Quite simply, there is no hiding from the fact that consuming alcohol has negative effects on health. From a wellness and mindfulness perspective, cutting back on or eliminating alcohol has obvious benefits, from better sleep to weight loss. Meanwhile, improvements in NA options means that it’s easier than ever to go out drinking, or to have a drink with dinner, without resorting to order a club soda and feeling singled out. 

Shufelt, an ex-finance exec, recalls, “When I used to order a non-alcoholic drink at a restaurant with work colleagues, it felt like the music shut off in the restaurant. It would be so awkward. Everyone would stop talking and look at me. And the order would go on hold as the person went to the back to check if there was [an NA beer] and would pull out this dusty bottle. That was embarrassing. And everyone at the table asked me what was wrong with me. 

“Now it’s on the menu,” he continues. 

And of course, entrepreneurs have taken note, creating more sophisticated products to meet this growing demand. 

Solis says he started selling Cut Above in September 2022. When I ask him if he has any regrets so far about giving up a stable career in banking to try his luck as a zero-proof spirits brand founder, he says he’s very optimistic. “In general, people across generations are curious, interested, and willing to experiment, and to evaluate their relationship with alcohol. That really is a very positive thing for us. Month after month, each month has been better.”

Go Deeper

I’ve tried dozens of new NA beverages for the first time, and have broken down the options below, along with recommendations for further reading and exploration.

Beers: Athletic Brewing Co. started five years ago, offering its vibrant cans of craft-beer-style non-alcoholic beverages. They now have limited-edition varieties as well as widely sold styles, and are planning collaborations that will roll out this year. Chef David Chang, already a fan, appears in the brand’s newest YouTube ad (he’s also reportedly an investor). The brand’s success hasn’t gone unnoticed. One of the best NA beers I’ve tried over the past couple of months, and which I keep returning to, is Stella Artois Liberté 0.0% ABV. As Athletic’s Shufelt noted, since his brand launched, Heineken, Guinness, Corona, Budweiser, Peroni, Stella, and other Big Beer brands have rolled out non-alcoholic options. 

Spirits: Cut Above is part of a growing slate of thoughtfully crafted substitutes for gin, agave-based spirits (tequila and mezcal), and whiskey or bourbon. Other brands offer NA vodka, distilled botanicals, ready-to-drink zero-proof cocktails, and more. I’ll admit that I find many of these bottles, which can cost about the same as mid-tier alcoholic versions, to be lacking on their own, with the important caveat that they can be part of a great non-alcoholic cocktail. The pioneering Manhattan shop Spirited Away recently launched Dry Atlas, which it calls “the world’s largest non-alc database.” It features product reviews, recipes, and more helpful information. Boisson’s stockist list is also a good place to explore.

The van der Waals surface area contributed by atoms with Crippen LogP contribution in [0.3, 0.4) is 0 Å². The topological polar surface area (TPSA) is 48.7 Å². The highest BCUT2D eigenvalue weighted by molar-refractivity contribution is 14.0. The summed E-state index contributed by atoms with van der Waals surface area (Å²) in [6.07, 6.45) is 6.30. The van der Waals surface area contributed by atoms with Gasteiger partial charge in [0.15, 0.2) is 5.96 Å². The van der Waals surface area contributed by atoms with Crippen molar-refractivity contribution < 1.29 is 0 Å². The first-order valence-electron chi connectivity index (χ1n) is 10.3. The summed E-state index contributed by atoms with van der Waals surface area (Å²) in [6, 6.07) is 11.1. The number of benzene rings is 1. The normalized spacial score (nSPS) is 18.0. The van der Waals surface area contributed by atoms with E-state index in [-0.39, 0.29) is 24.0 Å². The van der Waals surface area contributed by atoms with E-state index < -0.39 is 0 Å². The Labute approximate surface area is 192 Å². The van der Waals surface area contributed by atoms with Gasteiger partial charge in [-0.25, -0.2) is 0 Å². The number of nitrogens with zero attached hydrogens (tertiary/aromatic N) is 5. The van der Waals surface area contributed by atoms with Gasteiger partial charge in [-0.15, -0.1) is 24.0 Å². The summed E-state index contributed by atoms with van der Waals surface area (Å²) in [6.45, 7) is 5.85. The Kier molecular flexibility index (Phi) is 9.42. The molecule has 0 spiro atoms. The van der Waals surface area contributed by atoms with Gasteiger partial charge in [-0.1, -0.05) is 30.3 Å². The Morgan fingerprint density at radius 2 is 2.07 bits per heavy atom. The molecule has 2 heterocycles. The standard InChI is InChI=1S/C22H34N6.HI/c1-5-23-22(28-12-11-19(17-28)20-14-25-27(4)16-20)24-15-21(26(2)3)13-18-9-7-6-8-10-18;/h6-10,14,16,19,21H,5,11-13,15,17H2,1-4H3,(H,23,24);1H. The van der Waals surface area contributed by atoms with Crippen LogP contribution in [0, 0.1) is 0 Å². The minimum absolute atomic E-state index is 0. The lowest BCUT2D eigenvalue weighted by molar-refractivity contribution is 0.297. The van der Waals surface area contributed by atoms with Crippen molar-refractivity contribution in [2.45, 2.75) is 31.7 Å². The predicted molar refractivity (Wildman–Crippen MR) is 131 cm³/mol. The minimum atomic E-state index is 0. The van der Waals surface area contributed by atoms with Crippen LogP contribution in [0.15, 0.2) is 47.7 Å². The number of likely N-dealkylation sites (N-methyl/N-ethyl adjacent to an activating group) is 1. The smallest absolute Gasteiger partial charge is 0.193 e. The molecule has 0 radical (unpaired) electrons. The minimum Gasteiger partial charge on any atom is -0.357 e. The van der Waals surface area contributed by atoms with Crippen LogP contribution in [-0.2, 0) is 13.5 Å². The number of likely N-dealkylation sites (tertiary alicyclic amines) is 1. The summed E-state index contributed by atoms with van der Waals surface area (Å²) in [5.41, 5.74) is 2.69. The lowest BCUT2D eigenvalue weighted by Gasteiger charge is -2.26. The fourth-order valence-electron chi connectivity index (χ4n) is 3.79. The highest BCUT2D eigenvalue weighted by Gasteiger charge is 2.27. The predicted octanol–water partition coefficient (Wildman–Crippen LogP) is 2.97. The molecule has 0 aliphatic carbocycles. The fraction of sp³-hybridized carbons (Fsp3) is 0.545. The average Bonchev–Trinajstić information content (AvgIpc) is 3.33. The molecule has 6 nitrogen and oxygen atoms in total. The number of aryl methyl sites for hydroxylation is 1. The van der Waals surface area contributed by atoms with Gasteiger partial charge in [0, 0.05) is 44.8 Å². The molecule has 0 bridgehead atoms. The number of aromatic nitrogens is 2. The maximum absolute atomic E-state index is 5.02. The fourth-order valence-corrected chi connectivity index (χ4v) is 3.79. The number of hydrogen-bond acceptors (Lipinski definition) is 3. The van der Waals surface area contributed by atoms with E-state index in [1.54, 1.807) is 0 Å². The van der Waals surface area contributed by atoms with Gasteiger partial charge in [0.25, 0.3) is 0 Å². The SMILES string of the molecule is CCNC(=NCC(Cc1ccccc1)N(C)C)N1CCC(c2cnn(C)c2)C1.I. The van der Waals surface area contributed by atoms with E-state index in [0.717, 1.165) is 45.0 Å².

Wines: Mea culpa: I have yet to try more than a few of the de-alcoholized wines on the market, though I have sipped a sampling of NA reds, whites, and roses. Chef Justin Smillie of Il Buco and Il Buco Alimentari recommended Muri, a Copenhagen-based brand of non-alcoholic fermented drinks that are a de facto wine alternative, and I found its “Passing Clouds” sparkling beverage to be a worthy sip. Its ingredients are listed as gooseberry wine, quince kefir, jasmine tea, geranium, and woodruff kvass—so, heavy on fermentation and floral notes. Another keeper is Leitz, a German producer whose Zero Point Five Non-Alcoholic Pinot Noir drank like a slightly watery version of the real thing, but had enough complexity to make up for the lack of structure. 

Polara’s organic chinotto, a bitter soda from Sicily.

Other: I live in a Brooklyn neighborhood with many Italian provisions shops, and in the early days of January, one of my go-to options for NA drinks was bitter sodas from different producers. One standout was the Sicilian brand Polara’s organic chinotto. Unfortunately, many of the Italian sodas, while not as sweet as American soft drinks, still list sugar as the primary ingredient. Online and in shops like Boisson, there are a range of canned products, non-alcoholic bitters, and other mixers to make your own craft NA cocktails. I had a lot of success looking up recipes on the brands’ websites and experimenting. Also great for mixing are non-alcoholic shrubs (Food Republic features a number of recipes). I also recommend Element’s bottled shrubs.

Further Reading: Besides her influential book, Julia Bainbridge covers the NA beat at her newsletter, also called Good Drinks. The aforementioned Dry Atlas is shaping up to be a great resource as well. There are an increasing number of blogs, websites, podcasts, and such devoted to this emerging market and lifestyle. A Sober Girls Guide features great resources and helpful content.


*There are competing claims to the origins of Dry January, but the UK organization Alcohol Change makes a convincing case.